Slowdown sought for treacherous stretch of 19th Avenue

Drivers looking to whiz through The City on 19th Avenue may soon find themselves slowing down for a 2½-mile stretch.

Caltrans recently completed a study that suggests the speed limit on 19th Avenue between Lincoln Way and Eucalyptus Drive — which is part of state Highway 1 — be lowered from 35 mph to 30 mph, Caltrans spokeswoman Brigetta Smith said.

That stretch of 19th Avenue runs though the Sunset district, which makes for a dangerous combination of high speeds and frequent pedestrian activity, said Manish Champsee, president of Walk SF.

“Anytime you have a freeway going through a neighborhood, there will be problems,” Champsee said. “But the reduced speed limit will definitely help abate those problems.”

In 2007, four pedestrians, three of whom were older than 65, were killed on 19th Avenue between Eucalyptus and Lincoln, according to a San Francisco Police Department traffic study.

From 2000 to 2005, there were 1,205 injuries and 12 deaths as the result of 786 collisions on the entire seven-mile stretch of Highway 1 that flows through San Francisco city limits, San Francisco Municipal Transportation Agency spokesman Judson True said.

On Tuesday, the MTA board of directors will host the first public hearing on the reduced speed limit proposal, True said. When the new limit could be implemented is still unknown, he said.

Also on Tuesday, Supervisor Sean Elsbernd will introduce a resolution at the Board of Supervisors meeting urging Muni officials to support Caltrans’ speed limit recommendations, a motion the SFMTA will embrace, according to True.

“We look forward to continued efforts to make 19th Avenue safer,” True said. He said that Muni has been engaged in discussion for quite some time with Caltrans about examining a lower speed limit.

The San Francisco County Transportation Authority, the group that administers The City’s transportation tax, has been working with Caltrans on a three-phase traffic signal upgrade for 19th Avenue which recently got under way, SFCTA planning director Tilly Chang said. The reduced speed limit recommended by Caltrans would bolster the safety measures of the single upgrade project, Chang said.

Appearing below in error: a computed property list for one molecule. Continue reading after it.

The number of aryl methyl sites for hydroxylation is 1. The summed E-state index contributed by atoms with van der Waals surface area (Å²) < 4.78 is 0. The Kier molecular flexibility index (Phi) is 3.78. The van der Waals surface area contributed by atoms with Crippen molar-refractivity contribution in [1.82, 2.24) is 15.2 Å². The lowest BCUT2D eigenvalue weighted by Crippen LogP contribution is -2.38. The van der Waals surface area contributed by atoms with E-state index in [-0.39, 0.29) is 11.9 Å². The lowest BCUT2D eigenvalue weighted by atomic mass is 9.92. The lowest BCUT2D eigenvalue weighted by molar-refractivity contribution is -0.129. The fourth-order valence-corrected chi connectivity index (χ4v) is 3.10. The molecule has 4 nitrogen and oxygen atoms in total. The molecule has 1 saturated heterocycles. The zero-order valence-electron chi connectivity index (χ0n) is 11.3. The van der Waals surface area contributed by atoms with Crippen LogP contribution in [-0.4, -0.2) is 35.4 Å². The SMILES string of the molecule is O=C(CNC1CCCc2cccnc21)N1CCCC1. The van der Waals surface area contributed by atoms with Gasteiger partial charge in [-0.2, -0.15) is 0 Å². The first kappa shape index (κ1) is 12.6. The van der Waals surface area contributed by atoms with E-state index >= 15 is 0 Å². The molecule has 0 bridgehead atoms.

wreisman@examiner.com

State senator tries again with double-fine bill</h1>

Amid suggestions about lowering the speed limit on a portion of 19th Avenue, state Sen. Leland Yee’s resolution to double finesfor traffic violators on a portion of Highway 1 will go before the state’s Transportation Committee on Tuesday.

The bill, which has failed in three previous incarnations, would double a citation’s base fine, which makes up only a portion of a ticket’s overall cost. For example, a speeder traveling 16 mph to 25 mph over the speed limit would currently face a $50 base fine, plus $125 in additional state, county and court costs, adding up to a total of $175. With Yee’s double-fine legislation, that amount would increase to $225.

Legislative aide Adam Keigwin said Yee was confident this version of the bill would be approved by state lawmakers.

Just Posted

Epic Cleantec uses soil mixed with treated wastewater solids to plants at the company’s demonstration garden in San Francisco. (Photo courtesy of Epic Cleantec)
This startup watches what SF flushes – and grows food with it

Epic Cleantec saves millions of gallons of water a year, and helps companies adhere to drought regulations

Suicide is the second leading cause of death for adolescents in the U.S. (Shutterstock)
Why California teens need mental illness education

SB 224 calls for in-school mental health instruction as depression and suicide rates rise

Ahmad Ibrahim Moss, a Lyft driver whose pandemic-related unemployment benefits have stopped, is driving again and relying on public assistance to help make ends meet. <ins>(Kevin N. Hume/The Examiner)</ins>
How much does gig work cost taxpayers?

Some drivers and labor experts say Prop. 22 pushed an undue burden on to everyday taxpayers.

Affordable housing has become the chief expense for most California students, such as those attending community college in San Francisco. (Kevin N. Hume/S.F. Examiner)
California commits $500 million more to student housing

Called ‘a drop in the bucket,’ though $2 billion could be made available in future years

Most Read